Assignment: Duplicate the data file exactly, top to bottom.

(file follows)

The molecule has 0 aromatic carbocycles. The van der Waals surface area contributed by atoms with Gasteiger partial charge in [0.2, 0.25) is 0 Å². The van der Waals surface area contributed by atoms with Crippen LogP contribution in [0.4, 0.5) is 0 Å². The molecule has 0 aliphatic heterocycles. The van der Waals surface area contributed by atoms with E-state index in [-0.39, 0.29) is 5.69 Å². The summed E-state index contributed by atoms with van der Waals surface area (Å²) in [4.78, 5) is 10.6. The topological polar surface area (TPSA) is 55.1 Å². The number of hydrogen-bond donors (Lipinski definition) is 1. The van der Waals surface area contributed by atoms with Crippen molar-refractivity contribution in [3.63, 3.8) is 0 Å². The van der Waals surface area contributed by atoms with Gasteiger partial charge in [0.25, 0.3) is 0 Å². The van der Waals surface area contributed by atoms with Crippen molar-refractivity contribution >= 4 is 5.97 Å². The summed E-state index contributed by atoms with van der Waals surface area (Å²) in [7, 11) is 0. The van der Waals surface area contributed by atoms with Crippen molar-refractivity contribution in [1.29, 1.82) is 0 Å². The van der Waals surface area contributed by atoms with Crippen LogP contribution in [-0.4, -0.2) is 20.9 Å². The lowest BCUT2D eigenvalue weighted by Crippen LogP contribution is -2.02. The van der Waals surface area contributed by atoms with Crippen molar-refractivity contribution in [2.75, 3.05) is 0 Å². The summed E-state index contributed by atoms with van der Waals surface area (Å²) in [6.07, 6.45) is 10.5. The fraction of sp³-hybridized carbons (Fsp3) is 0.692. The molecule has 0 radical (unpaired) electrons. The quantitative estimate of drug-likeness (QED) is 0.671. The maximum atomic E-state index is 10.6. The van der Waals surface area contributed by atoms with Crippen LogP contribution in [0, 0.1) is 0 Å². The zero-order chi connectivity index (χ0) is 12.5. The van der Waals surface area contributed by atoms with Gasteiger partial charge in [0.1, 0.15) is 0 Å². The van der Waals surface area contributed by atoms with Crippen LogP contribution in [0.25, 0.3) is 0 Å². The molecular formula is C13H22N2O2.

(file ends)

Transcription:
The molecule has 0 aromatic carbocycles. The van der Waals surface area contributed by atoms with Gasteiger partial charge in [0.2, 0.25) is 0 Å². The van der Waals surface area contributed by atoms with Crippen LogP contribution in [0.4, 0.5) is 0 Å². The molecule has 0 aliphatic heterocycles. The van der Waals surface area contributed by atoms with E-state index in [-0.39, 0.29) is 5.69 Å². The summed E-state index contributed by atoms with van der Waals surface area (Å²) in [4.78, 5) is 10.6. The topological polar surface area (TPSA) is 55.1 Å². The number of hydrogen-bond donors (Lipinski definition) is 1. The van der Waals surface area contributed by atoms with Crippen molar-refractivity contribution in [3.63, 3.8) is 0 Å². The van der Waals surface area contributed by atoms with Gasteiger partial charge in [0.25, 0.3) is 0 Å². The van der Waals surface area contributed by atoms with Crippen molar-refractivity contribution >= 4 is 5.97 Å². The summed E-state index contributed by atoms with van der Waals surface area (Å²) in [7, 11) is 0. The van der Waals surface area contributed by atoms with Crippen molar-refractivity contribution in [1.29, 1.82) is 0 Å². The van der Waals surface area contributed by atoms with Crippen LogP contribution in [-0.4, -0.2) is 20.9 Å². The lowest BCUT2D eigenvalue weighted by Crippen LogP contribution is -2.02. The van der Waals surface area contributed by atoms with Crippen molar-refractivity contribution in [2.75, 3.05) is 0 Å². The summed E-state index contributed by atoms with van der Waals surface area (Å²) in [6.07, 6.45) is 10.5. The fraction of sp³-hybridized carbons (Fsp3) is 0.692. The molecule has 0 radical (unpaired) electrons. The quantitative estimate of drug-likeness (QED) is 0.671. The maximum atomic E-state index is 10.6. The van der Waals surface area contributed by atoms with Crippen LogP contribution in [0, 0.1) is 0 Å². The zero-order chi connectivity index (χ0) is 12.5. The van der Waals surface area contributed by atoms with Gasteiger partial charge in [0.1, 0.15) is 0 Å². The van der Waals surface area contributed by atoms with Crippen LogP contribution in [0.25, 0.3) is 0 Å². The molecular formula is C13H22N2O2.